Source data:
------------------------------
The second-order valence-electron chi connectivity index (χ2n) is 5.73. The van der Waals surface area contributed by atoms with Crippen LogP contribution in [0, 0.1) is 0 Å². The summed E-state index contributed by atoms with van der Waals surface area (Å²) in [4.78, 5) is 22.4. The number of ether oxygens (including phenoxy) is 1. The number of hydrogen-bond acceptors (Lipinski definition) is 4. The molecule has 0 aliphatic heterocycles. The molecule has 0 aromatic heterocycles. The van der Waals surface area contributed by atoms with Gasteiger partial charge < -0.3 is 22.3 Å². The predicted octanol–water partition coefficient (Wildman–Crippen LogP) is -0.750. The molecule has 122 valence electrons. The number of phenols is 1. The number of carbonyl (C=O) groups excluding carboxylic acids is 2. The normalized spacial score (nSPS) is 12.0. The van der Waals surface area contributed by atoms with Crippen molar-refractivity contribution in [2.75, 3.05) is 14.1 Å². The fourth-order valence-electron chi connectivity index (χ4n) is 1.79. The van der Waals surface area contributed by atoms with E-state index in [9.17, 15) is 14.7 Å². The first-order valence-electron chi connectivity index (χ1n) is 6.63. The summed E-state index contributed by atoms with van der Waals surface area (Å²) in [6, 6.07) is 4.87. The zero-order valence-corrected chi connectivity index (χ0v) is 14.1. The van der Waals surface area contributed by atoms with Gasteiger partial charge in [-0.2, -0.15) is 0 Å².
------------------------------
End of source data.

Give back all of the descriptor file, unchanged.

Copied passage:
The second-order valence-electron chi connectivity index (χ2n) is 5.73. The van der Waals surface area contributed by atoms with Crippen LogP contribution in [0, 0.1) is 0 Å². The summed E-state index contributed by atoms with van der Waals surface area (Å²) in [4.78, 5) is 22.4. The number of ether oxygens (including phenoxy) is 1. The number of hydrogen-bond acceptors (Lipinski definition) is 4. The molecule has 0 aliphatic heterocycles. The molecule has 0 aromatic heterocycles. The van der Waals surface area contributed by atoms with Gasteiger partial charge < -0.3 is 22.3 Å². The predicted octanol–water partition coefficient (Wildman–Crippen LogP) is -0.750. The molecule has 122 valence electrons. The number of phenols is 1. The number of carbonyl (C=O) groups excluding carboxylic acids is 2. The normalized spacial score (nSPS) is 12.0. The van der Waals surface area contributed by atoms with Crippen molar-refractivity contribution in [2.75, 3.05) is 14.1 Å². The fourth-order valence-electron chi connectivity index (χ4n) is 1.79. The van der Waals surface area contributed by atoms with E-state index in [9.17, 15) is 14.7 Å². The first-order valence-electron chi connectivity index (χ1n) is 6.63. The summed E-state index contributed by atoms with van der Waals surface area (Å²) in [6, 6.07) is 4.87. The zero-order valence-corrected chi connectivity index (χ0v) is 14.1. The van der Waals surface area contributed by atoms with Gasteiger partial charge in [-0.2, -0.15) is 0 Å².